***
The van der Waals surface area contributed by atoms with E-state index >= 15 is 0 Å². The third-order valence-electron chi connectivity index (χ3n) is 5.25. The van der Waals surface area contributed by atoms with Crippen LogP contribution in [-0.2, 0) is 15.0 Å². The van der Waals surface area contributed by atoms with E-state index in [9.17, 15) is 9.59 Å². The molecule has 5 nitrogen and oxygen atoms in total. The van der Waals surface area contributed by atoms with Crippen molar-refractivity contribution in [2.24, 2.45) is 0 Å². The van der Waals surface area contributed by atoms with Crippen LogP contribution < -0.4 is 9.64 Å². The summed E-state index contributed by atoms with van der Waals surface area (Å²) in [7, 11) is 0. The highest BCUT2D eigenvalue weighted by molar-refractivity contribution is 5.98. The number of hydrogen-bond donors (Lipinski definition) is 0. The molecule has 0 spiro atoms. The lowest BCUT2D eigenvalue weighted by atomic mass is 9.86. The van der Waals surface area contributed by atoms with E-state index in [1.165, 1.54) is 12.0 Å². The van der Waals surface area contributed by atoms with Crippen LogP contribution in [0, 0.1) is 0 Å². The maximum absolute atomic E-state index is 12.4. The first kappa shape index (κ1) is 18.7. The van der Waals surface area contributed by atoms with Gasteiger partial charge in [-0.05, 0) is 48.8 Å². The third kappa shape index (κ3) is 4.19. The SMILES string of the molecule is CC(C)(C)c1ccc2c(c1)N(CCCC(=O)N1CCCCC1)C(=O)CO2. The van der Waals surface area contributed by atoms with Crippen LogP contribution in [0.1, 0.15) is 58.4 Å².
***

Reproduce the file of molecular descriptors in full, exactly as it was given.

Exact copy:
The van der Waals surface area contributed by atoms with E-state index >= 15 is 0 Å². The third-order valence-electron chi connectivity index (χ3n) is 5.25. The van der Waals surface area contributed by atoms with Crippen LogP contribution in [-0.2, 0) is 15.0 Å². The van der Waals surface area contributed by atoms with E-state index in [9.17, 15) is 9.59 Å². The molecule has 5 nitrogen and oxygen atoms in total. The van der Waals surface area contributed by atoms with Crippen molar-refractivity contribution in [2.24, 2.45) is 0 Å². The van der Waals surface area contributed by atoms with Crippen LogP contribution < -0.4 is 9.64 Å². The summed E-state index contributed by atoms with van der Waals surface area (Å²) in [7, 11) is 0. The highest BCUT2D eigenvalue weighted by molar-refractivity contribution is 5.98. The number of hydrogen-bond donors (Lipinski definition) is 0. The molecule has 0 spiro atoms. The lowest BCUT2D eigenvalue weighted by atomic mass is 9.86. The van der Waals surface area contributed by atoms with E-state index in [1.165, 1.54) is 12.0 Å². The van der Waals surface area contributed by atoms with Crippen LogP contribution in [0, 0.1) is 0 Å². The maximum absolute atomic E-state index is 12.4. The first kappa shape index (κ1) is 18.7. The van der Waals surface area contributed by atoms with Gasteiger partial charge in [-0.05, 0) is 48.8 Å². The third kappa shape index (κ3) is 4.19. The SMILES string of the molecule is CC(C)(C)c1ccc2c(c1)N(CCCC(=O)N1CCCCC1)C(=O)CO2. The van der Waals surface area contributed by atoms with Crippen LogP contribution in [0.1, 0.15) is 58.4 Å².